Until, that is, we reached out beyond the wall for the first time in weeks, put down our phones, and seized an analog alternative. We grabbed what was near: a paperback novel on the shelf, an old jigsaw puzzle in the back of a cupboard, a bag of flour whose value was now priceless. We built Lego cities and learned to do woodwork. We fixed bicycles and mucked around in gardens. We tinkered with guitars and amplifiers. We started sourdoughs, first because all the yeast was sold out and then because we became obsessed with its primal, fermenting joy. One Saturday, I painted a Bob Ross–inspired watercolour landscape and then spent three hours making chocolate eclairs. We turned away from digital and sought solace in things we could touch, feel, and sense with our whole bodies.

Sure, people bought fancy internet-connected Peloton bikes and tons of other home-exercise equipment, but more than that, we got outside. We walked until our legs ached and at all hours of the day. Bicycles, cross-country skis, snowshoes, surfboards, tennis rackets, anything to do with camping—if it got you out, it was in high demand. Lakes and rivers filled with paddleboarders. Slackliners and spike ballers congregated on every field. Parks and beaches and campgrounds swelled with the sudden discovery by humanity that we needed to go beyond our screens if we were going to survive this. Hiking trails felt like rush hour on a downtown sidewalk. Our bodies wanted out.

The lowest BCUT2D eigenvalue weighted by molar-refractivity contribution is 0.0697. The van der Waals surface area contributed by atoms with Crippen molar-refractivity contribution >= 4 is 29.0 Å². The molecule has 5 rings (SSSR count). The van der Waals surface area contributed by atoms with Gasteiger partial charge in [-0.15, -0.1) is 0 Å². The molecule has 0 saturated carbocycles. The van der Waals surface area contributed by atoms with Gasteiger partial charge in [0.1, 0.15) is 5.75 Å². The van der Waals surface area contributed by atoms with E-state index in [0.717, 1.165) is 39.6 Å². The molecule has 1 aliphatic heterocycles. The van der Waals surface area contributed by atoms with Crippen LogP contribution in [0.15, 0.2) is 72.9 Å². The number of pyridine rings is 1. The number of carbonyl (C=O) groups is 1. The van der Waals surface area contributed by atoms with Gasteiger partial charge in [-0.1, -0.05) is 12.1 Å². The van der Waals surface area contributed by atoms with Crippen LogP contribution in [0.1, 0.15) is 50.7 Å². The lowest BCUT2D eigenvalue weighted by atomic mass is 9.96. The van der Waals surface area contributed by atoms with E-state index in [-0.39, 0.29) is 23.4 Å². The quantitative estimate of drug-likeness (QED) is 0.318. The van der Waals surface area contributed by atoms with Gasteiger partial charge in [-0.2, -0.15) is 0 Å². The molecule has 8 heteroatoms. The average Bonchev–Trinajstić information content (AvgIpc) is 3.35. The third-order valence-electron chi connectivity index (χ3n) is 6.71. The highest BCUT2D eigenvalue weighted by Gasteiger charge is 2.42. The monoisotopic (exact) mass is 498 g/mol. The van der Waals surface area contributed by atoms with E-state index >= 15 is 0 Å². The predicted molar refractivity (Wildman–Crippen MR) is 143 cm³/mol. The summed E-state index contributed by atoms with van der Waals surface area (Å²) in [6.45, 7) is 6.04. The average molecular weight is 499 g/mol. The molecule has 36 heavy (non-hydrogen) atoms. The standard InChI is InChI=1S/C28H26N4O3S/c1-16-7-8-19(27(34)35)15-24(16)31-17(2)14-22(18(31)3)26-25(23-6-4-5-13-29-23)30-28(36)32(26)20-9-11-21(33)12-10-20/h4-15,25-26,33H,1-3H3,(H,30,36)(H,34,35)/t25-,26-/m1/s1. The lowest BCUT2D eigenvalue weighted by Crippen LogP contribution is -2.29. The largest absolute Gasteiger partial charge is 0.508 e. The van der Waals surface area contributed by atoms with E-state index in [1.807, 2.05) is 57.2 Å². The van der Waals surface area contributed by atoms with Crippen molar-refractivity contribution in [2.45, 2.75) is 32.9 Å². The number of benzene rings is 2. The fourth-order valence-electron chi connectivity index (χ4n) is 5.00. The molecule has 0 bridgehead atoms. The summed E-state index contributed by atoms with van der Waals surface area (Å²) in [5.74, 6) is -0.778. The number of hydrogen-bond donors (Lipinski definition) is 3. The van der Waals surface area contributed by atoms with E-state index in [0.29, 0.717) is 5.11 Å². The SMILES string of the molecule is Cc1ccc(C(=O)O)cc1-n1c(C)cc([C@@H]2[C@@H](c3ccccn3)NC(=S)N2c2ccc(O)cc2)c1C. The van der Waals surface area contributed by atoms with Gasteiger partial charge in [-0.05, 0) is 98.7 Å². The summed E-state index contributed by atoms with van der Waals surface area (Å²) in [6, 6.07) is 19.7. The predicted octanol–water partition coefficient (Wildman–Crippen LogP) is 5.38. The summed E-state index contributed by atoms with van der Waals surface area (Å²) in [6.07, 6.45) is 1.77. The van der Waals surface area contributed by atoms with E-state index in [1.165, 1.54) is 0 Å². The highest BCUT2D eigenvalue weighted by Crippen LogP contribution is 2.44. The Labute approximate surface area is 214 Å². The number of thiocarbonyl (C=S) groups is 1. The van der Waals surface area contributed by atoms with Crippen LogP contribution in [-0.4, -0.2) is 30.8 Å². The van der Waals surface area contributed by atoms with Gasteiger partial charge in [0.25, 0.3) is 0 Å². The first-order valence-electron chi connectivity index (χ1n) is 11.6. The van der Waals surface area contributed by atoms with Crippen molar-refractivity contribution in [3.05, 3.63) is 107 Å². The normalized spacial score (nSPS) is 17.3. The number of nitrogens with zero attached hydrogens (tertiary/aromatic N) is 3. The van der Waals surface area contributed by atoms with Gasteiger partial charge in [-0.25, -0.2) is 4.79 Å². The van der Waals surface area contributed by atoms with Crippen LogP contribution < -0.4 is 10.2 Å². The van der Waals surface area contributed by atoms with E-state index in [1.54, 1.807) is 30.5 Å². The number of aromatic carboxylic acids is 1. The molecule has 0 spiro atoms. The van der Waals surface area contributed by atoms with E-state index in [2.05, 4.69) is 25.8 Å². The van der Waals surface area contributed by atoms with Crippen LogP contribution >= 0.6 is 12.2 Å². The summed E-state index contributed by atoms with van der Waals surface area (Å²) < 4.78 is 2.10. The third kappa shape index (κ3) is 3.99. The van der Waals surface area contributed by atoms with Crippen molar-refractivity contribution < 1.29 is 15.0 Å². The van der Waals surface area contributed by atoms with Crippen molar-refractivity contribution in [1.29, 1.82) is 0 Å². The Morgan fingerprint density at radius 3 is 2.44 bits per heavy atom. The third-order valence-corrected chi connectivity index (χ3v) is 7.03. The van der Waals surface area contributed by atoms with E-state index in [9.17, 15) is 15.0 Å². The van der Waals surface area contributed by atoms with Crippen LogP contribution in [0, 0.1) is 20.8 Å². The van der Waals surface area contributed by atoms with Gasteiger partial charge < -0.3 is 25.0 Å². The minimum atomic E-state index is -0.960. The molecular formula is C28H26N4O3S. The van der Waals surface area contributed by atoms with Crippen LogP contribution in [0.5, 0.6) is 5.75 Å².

https://thewalrus.ca/why-the-future-is-analog/

Limit time spend in a digital world is a good idea. One of the reasons I leave my work devices at work.